The HIV prevalence rate of women in the country is expected to drop if the Piverlin ring method of preventing HIV among women is approved in 2020.
In an interview with YFM the Southern Africa Aids Trust (SAAT) official Norvis Bamusi said currently results have shown that the ring can potentially prevent HIV infection amongst women by at least 80%.
“The majority of HIV technologies that are there target males for instance male condoms, Voluntary Medical Male Circumcision(VMMC),to mention a few,” he said.
“The piverlin ring method of HIV prevention will assist in empowering women as there are few methods that serve that purpose,” said Bamusi.
He was also optimistic that by 2020 the organizations which certify medicines would have approved the ring method so that the product should be available on the market.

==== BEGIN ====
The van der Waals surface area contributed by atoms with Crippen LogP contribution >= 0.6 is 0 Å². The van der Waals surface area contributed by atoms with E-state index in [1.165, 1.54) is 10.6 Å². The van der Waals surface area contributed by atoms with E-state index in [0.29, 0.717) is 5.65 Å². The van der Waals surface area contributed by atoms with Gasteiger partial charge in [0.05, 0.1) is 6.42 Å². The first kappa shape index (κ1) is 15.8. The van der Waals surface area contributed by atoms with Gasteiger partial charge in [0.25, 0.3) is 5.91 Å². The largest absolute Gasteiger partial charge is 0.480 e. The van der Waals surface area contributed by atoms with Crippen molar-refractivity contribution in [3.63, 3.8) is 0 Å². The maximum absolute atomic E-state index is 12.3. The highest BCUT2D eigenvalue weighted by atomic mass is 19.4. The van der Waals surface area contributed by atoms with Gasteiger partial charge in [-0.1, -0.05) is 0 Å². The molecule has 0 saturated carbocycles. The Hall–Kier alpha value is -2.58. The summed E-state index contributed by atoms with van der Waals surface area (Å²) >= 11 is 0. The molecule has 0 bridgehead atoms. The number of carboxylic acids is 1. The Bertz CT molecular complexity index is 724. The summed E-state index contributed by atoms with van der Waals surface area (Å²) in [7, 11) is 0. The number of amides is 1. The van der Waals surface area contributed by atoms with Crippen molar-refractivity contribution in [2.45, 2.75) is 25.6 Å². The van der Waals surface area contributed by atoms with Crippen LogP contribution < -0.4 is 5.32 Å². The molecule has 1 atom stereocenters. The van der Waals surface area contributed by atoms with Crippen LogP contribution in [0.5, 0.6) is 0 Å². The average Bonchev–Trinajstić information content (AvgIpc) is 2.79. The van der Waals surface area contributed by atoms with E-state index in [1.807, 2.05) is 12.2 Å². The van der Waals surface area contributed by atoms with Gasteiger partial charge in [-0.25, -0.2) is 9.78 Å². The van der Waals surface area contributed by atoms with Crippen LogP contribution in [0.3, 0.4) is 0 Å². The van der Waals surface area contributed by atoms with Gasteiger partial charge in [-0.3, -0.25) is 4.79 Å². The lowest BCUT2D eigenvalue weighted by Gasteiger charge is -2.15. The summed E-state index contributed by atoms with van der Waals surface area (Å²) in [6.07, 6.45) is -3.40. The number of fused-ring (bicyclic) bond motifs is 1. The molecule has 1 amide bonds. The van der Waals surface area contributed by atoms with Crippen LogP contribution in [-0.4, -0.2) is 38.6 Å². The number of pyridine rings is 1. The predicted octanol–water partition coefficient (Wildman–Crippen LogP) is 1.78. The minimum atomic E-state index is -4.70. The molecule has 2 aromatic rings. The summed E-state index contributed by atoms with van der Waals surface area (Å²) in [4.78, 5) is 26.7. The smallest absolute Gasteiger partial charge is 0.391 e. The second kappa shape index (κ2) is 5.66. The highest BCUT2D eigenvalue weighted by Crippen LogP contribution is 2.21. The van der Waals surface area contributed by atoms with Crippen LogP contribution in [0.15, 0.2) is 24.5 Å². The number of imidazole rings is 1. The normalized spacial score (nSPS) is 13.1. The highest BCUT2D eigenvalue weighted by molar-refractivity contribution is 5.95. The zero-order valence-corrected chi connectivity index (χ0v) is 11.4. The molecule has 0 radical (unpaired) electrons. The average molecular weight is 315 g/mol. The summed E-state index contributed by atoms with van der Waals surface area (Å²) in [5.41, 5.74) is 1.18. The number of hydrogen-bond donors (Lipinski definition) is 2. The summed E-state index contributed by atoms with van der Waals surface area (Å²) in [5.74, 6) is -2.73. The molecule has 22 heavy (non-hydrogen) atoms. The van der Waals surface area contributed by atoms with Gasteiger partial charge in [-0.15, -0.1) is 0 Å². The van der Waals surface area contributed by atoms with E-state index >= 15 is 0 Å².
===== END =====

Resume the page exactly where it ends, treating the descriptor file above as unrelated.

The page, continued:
“We are at a stage where international approval bodies to certify the product and after that local consultations will be made.”
Malawi, Uganda, South Africa, Zimbabwe are the first countries to benefit from the product once its approved since they were involved in the first stages of the product trial.
Research on the product began in 2013.
According to UNAIDS, In 2016, Malawi had 36 000 (31 000 – 45 000) new HIV infections and 24 000 (20 000 – 31 000) AIDS-related deaths.
There were 1 000 000 (970 000 – 1 100 000) people living with HIV in 2016, among whom 66% (62% – 70%) were accessing antiretroviral therapy.
Among pregnant women living with HIV, 84% (72% – 95%) were accessing treatment or prophylaxis to prevent transmission of HIV to their children.
An estimated 4300 (2200 – 6200) children were newly infected with HIV due to mother-to-child transmission.
Among people living with HIV, approximately 59% (56% – 63%) had suppressed viral loads.